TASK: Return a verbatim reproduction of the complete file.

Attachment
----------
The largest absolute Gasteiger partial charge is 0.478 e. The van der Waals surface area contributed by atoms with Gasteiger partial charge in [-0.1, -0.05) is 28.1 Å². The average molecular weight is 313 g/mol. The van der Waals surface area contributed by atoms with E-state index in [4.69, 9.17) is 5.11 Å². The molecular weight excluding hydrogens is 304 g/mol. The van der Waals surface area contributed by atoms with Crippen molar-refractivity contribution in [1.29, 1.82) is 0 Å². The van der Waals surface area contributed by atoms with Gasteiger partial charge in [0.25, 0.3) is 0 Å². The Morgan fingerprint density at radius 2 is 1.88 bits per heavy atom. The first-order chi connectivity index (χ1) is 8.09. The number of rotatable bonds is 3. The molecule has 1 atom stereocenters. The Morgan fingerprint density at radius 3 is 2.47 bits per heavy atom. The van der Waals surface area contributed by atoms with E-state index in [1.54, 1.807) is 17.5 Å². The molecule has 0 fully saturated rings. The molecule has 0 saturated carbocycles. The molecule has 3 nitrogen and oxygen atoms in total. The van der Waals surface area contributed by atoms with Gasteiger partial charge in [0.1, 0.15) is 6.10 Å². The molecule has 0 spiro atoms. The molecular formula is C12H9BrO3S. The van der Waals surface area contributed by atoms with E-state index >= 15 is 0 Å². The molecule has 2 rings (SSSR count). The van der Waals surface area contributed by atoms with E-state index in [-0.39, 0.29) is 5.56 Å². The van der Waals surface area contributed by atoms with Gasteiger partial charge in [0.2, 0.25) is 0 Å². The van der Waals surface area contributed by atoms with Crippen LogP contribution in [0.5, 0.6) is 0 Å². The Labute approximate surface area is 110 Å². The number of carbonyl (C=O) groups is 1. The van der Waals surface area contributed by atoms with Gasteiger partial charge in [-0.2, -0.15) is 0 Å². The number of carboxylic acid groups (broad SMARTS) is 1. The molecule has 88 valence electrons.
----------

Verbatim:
The largest absolute Gasteiger partial charge is 0.478 e. The van der Waals surface area contributed by atoms with Gasteiger partial charge in [-0.1, -0.05) is 28.1 Å². The average molecular weight is 313 g/mol. The van der Waals surface area contributed by atoms with E-state index in [4.69, 9.17) is 5.11 Å². The molecular weight excluding hydrogens is 304 g/mol. The van der Waals surface area contributed by atoms with Crippen molar-refractivity contribution in [1.29, 1.82) is 0 Å². The van der Waals surface area contributed by atoms with Gasteiger partial charge in [0.25, 0.3) is 0 Å². The Morgan fingerprint density at radius 2 is 1.88 bits per heavy atom. The first-order chi connectivity index (χ1) is 8.09. The number of rotatable bonds is 3. The molecule has 1 atom stereocenters. The Morgan fingerprint density at radius 3 is 2.47 bits per heavy atom. The van der Waals surface area contributed by atoms with E-state index in [1.54, 1.807) is 17.5 Å². The molecule has 0 fully saturated rings. The molecule has 0 saturated carbocycles. The molecule has 3 nitrogen and oxygen atoms in total. The van der Waals surface area contributed by atoms with Gasteiger partial charge in [0.1, 0.15) is 6.10 Å². The molecule has 0 spiro atoms. The molecular formula is C12H9BrO3S. The van der Waals surface area contributed by atoms with E-state index >= 15 is 0 Å². The molecule has 2 rings (SSSR count). The van der Waals surface area contributed by atoms with E-state index in [-0.39, 0.29) is 5.56 Å². The van der Waals surface area contributed by atoms with Gasteiger partial charge in [0.2, 0.25) is 0 Å². The van der Waals surface area contributed by atoms with Crippen LogP contribution in [0.5, 0.6) is 0 Å². The Labute approximate surface area is 110 Å². The number of carbonyl (C=O) groups is 1. The van der Waals surface area contributed by atoms with Gasteiger partial charge in [-0.2, -0.15) is 0 Å². The number of carboxylic acid groups (broad SMARTS) is 1. The molecule has 88 valence electrons.